IWER is a highly collaborative hub for the study of work and employment. The PhD program and weekly seminars attract researchers from around the world who want to learn about—and contribute to—the evolution of processes, policies, and procedures at the frontier of work.

 


 AN APPRECIATION

 Charles MyersProfessor Charles A. Myers

Charles Myers – known to all as Charlie – was an expert in industrial relations. He held joint appointments in both the MIT Department of Economics and the Sloan School of Management, and at the time of his retirement in 1978, he held the Sloan Fellows Professor of Management chair.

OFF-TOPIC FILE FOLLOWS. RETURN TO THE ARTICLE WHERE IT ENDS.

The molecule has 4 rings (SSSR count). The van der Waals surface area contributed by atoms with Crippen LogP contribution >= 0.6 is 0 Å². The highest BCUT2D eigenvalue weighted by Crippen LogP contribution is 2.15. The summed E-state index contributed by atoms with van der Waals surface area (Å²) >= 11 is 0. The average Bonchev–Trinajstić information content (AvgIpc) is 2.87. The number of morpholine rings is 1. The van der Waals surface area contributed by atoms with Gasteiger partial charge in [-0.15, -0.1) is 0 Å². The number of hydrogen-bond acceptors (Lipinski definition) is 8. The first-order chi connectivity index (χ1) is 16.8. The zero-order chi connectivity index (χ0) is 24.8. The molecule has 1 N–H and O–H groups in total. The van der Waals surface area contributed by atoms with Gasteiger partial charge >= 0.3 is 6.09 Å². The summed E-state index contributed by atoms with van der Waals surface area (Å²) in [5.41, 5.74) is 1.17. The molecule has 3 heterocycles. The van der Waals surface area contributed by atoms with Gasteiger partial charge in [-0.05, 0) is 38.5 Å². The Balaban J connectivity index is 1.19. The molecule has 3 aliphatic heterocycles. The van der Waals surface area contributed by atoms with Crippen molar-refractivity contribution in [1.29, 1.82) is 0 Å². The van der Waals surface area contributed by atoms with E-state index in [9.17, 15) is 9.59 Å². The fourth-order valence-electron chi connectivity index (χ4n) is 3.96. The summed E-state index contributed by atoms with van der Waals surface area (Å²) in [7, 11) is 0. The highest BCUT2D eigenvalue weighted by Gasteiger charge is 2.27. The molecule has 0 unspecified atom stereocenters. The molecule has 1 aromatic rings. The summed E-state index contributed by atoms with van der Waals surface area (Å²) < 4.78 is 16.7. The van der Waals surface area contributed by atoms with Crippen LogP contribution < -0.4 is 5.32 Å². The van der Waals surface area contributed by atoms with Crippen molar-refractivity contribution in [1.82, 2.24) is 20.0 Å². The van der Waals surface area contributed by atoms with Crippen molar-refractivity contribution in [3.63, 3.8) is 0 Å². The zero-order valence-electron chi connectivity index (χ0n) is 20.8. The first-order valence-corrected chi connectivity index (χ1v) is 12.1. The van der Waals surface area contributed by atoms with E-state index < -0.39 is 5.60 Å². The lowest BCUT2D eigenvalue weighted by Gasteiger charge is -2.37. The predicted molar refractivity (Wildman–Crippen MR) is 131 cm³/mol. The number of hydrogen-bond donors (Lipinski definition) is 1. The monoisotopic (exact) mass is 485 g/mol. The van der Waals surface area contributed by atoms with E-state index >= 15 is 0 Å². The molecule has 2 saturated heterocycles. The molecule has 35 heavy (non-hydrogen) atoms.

Myers was born in State College, PA in 1913, received a Bachelor of Arts from Pennsylvania State College in 1934 and a PhD from the University of Chicago in 1939. He joined MIT as instructor in economics and social science in 1939, was appointed assistant professor of industrial relations in 1941, associate professor in 1946, and full professor in 1949. He became director of the Industrial Relations Section in 1948 and held a joint appointment in economics and management beginning in 1964.

Professor Myers was a Fellow of the American Academy of Arts and Sciences, a charter member of the National Academy of Arbitrators, and president of the Industrial Relations Research Association in 1962.